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Another Briton Kidnapped in Beirut

March 15, 1985

BEIRUT, Lebanon (AP) _ Five gunmen dragged a British businessman from his car in west Beirut Friday afternoon and abducted him, the British ambassador said. It was the second kidnap of a Briton in the Moslem sector in two days.

Ambassador David Miers said Brian Levick, managing director of the Coral Oil Co. in Lebanon, was kidnapped between 1:30 p.m. and 1:40 p.m. in the Raouche section of west Beirut. He said Levick, who had worked in Beirut for 18 months, was born in 1926.

″He was dragged from his car by five armed gunmen, according to witnesses,″ Miers said. He that by mid-evening there had been no ransom demand or indication of who was responsible.

On Thursday, three gunmen forced 60-year-old Geoffrey Nash into a yellow car and drove away. He is a metallurgist who works for the Lebanese government.

British Embassy officials had speculated at the time of Nash’s kidnapping that he might have been taken under the misconception that he was an American, because his office was near the now-unused U.S. Embassy in West Beirut and there have been several kidnappings of Americans here.

After the second kidnapping, however, Miers said that ″I am afraid that it means British subjects here are at risk.″

He added that he was warning British subjects in Lebanon that they ″are advised not to remain unless there is a compelling reason.″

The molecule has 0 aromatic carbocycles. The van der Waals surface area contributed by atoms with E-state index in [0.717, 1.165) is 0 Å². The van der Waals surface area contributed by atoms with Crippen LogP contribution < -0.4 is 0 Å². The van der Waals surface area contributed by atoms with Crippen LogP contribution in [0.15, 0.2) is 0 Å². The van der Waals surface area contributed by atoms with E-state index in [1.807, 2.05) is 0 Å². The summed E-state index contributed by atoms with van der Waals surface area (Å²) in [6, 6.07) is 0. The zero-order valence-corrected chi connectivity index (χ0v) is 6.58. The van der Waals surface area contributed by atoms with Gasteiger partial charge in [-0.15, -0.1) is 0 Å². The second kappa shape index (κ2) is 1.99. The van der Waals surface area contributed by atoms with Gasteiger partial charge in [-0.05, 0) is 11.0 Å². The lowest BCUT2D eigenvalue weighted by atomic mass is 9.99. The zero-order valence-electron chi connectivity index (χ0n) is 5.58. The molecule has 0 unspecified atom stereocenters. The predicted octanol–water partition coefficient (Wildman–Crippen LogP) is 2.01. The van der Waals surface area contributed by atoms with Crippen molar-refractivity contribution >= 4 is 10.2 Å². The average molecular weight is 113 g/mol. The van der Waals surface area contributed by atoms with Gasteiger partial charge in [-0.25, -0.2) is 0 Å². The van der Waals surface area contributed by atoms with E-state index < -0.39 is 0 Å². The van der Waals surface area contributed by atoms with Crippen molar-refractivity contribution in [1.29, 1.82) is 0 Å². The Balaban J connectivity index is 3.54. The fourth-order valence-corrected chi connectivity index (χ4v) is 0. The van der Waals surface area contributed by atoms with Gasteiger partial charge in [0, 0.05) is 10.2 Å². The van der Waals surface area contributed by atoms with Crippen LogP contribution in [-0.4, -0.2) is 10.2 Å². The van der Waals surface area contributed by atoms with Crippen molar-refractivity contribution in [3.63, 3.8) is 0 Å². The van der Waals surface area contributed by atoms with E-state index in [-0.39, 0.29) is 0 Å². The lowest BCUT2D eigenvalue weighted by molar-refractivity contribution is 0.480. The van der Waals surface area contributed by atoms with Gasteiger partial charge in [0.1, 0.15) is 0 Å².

Five Americans have been kidnapped or disappeared in west Beirut in the past year. One, Cable News Network correspondent Jeremy Levin, said he escaped from his captors but four Americans remain missing.

The Jihad Islami, or Islamic Holy War, a fundamentalist Shiite Moslem organization, has claimed responsibility for the kidpnapping of Americanss.

On Thursday, 18 Americans, some of them diplomats, were moved by helicopter from Beirut to the nearby island of Cyprus in what White House officials said was an evacuation necessitated by a militia rebellion in Christian east Beirut. A pro-Israeli militia chief, Samir Geagea, broke away Tuesday from the Phalange Party of President Amin Gemayel, demanding that Gemayel and the party reconsider their increasingly pro-Syrian stance.

The rebellion has increased tension in east Beirut, where most U.S. diplomats now live and work. Militiamen with varying loyalties have been establishing roadblocks, and sometimes clashing.

Two senior Shiite Moslem religious leaders said in statements published by Beirut newspapers Thursday that all Arab and Islamic nations should break off diplomatic relations with the United States. On Tuesday the United States vetoed a U.N. Security Council resolution condemning Israeli practices in occupied southern Lebanon.

The radical Hezbollah, or Party of God, threatened revenge against the United States because of the veto.

Last week, the United Nations ordered Americans working for the U.N. peacekeeping force in southern Lebanon off the job in anticipation of reprisals following a U.N. veto.

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